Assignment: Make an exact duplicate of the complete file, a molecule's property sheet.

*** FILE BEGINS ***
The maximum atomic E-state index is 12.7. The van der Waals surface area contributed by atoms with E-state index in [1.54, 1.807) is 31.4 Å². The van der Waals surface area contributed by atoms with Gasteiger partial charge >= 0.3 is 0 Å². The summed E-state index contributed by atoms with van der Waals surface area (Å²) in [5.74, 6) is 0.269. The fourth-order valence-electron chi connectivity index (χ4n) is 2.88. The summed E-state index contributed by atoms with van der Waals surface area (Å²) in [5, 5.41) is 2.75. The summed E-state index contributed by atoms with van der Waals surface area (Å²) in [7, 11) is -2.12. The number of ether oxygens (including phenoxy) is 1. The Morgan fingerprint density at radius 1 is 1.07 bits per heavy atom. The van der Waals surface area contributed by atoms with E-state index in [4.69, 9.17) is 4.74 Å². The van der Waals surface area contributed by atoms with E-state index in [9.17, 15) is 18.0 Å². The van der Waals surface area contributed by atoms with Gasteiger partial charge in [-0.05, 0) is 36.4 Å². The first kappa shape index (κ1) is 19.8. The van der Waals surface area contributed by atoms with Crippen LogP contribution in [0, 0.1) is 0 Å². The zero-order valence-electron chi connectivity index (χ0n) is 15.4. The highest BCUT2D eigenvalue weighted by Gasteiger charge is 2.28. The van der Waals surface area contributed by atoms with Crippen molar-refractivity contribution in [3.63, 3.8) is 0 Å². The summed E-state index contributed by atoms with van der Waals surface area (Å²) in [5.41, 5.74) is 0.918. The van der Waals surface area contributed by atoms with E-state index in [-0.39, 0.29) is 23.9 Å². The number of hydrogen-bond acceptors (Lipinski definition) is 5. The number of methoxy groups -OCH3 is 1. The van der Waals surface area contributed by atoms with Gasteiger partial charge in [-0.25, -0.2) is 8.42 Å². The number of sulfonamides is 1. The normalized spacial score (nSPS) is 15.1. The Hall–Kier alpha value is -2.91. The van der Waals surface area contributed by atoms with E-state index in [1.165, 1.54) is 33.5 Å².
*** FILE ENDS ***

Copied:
The maximum atomic E-state index is 12.7. The van der Waals surface area contributed by atoms with E-state index in [1.54, 1.807) is 31.4 Å². The van der Waals surface area contributed by atoms with Gasteiger partial charge >= 0.3 is 0 Å². The summed E-state index contributed by atoms with van der Waals surface area (Å²) in [5.74, 6) is 0.269. The fourth-order valence-electron chi connectivity index (χ4n) is 2.88. The summed E-state index contributed by atoms with van der Waals surface area (Å²) in [5, 5.41) is 2.75. The summed E-state index contributed by atoms with van der Waals surface area (Å²) in [7, 11) is -2.12. The number of ether oxygens (including phenoxy) is 1. The Morgan fingerprint density at radius 1 is 1.07 bits per heavy atom. The van der Waals surface area contributed by atoms with E-state index in [4.69, 9.17) is 4.74 Å². The van der Waals surface area contributed by atoms with E-state index in [9.17, 15) is 18.0 Å². The van der Waals surface area contributed by atoms with Gasteiger partial charge in [-0.05, 0) is 36.4 Å². The first kappa shape index (κ1) is 19.8. The van der Waals surface area contributed by atoms with Crippen LogP contribution in [0, 0.1) is 0 Å². The zero-order valence-electron chi connectivity index (χ0n) is 15.4. The highest BCUT2D eigenvalue weighted by Gasteiger charge is 2.28. The van der Waals surface area contributed by atoms with Crippen molar-refractivity contribution in [3.63, 3.8) is 0 Å². The summed E-state index contributed by atoms with van der Waals surface area (Å²) in [5.41, 5.74) is 0.918. The van der Waals surface area contributed by atoms with E-state index in [-0.39, 0.29) is 23.9 Å². The number of hydrogen-bond acceptors (Lipinski definition) is 5. The number of methoxy groups -OCH3 is 1. The van der Waals surface area contributed by atoms with Gasteiger partial charge in [-0.25, -0.2) is 8.42 Å². The number of sulfonamides is 1. The normalized spacial score (nSPS) is 15.1. The Hall–Kier alpha value is -2.91. The van der Waals surface area contributed by atoms with E-state index in [1.165, 1.54) is 33.5 Å².